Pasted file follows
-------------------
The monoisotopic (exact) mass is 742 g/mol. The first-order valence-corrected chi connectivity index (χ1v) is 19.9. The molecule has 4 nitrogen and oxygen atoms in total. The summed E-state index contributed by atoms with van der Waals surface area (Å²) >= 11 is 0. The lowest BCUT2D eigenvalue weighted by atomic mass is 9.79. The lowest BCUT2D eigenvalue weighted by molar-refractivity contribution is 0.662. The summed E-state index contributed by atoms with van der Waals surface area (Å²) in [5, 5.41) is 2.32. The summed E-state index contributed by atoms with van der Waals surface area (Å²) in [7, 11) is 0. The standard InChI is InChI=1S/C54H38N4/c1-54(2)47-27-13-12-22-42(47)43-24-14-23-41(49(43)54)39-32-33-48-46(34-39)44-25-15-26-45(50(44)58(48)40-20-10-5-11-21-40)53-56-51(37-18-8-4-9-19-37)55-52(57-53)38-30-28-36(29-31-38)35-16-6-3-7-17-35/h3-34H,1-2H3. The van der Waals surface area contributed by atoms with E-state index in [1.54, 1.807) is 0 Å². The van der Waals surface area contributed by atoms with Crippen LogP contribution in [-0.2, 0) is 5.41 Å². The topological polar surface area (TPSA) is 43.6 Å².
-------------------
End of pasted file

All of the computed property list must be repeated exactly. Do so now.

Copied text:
The monoisotopic (exact) mass is 742 g/mol. The first-order valence-corrected chi connectivity index (χ1v) is 19.9. The molecule has 4 nitrogen and oxygen atoms in total. The summed E-state index contributed by atoms with van der Waals surface area (Å²) >= 11 is 0. The lowest BCUT2D eigenvalue weighted by atomic mass is 9.79. The lowest BCUT2D eigenvalue weighted by molar-refractivity contribution is 0.662. The summed E-state index contributed by atoms with van der Waals surface area (Å²) in [5, 5.41) is 2.32. The summed E-state index contributed by atoms with van der Waals surface area (Å²) in [7, 11) is 0. The standard InChI is InChI=1S/C54H38N4/c1-54(2)47-27-13-12-22-42(47)43-24-14-23-41(49(43)54)39-32-33-48-46(34-39)44-25-15-26-45(50(44)58(48)40-20-10-5-11-21-40)53-56-51(37-18-8-4-9-19-37)55-52(57-53)38-30-28-36(29-31-38)35-16-6-3-7-17-35/h3-34H,1-2H3. The van der Waals surface area contributed by atoms with E-state index in [1.54, 1.807) is 0 Å². The van der Waals surface area contributed by atoms with Crippen LogP contribution in [-0.2, 0) is 5.41 Å². The topological polar surface area (TPSA) is 43.6 Å².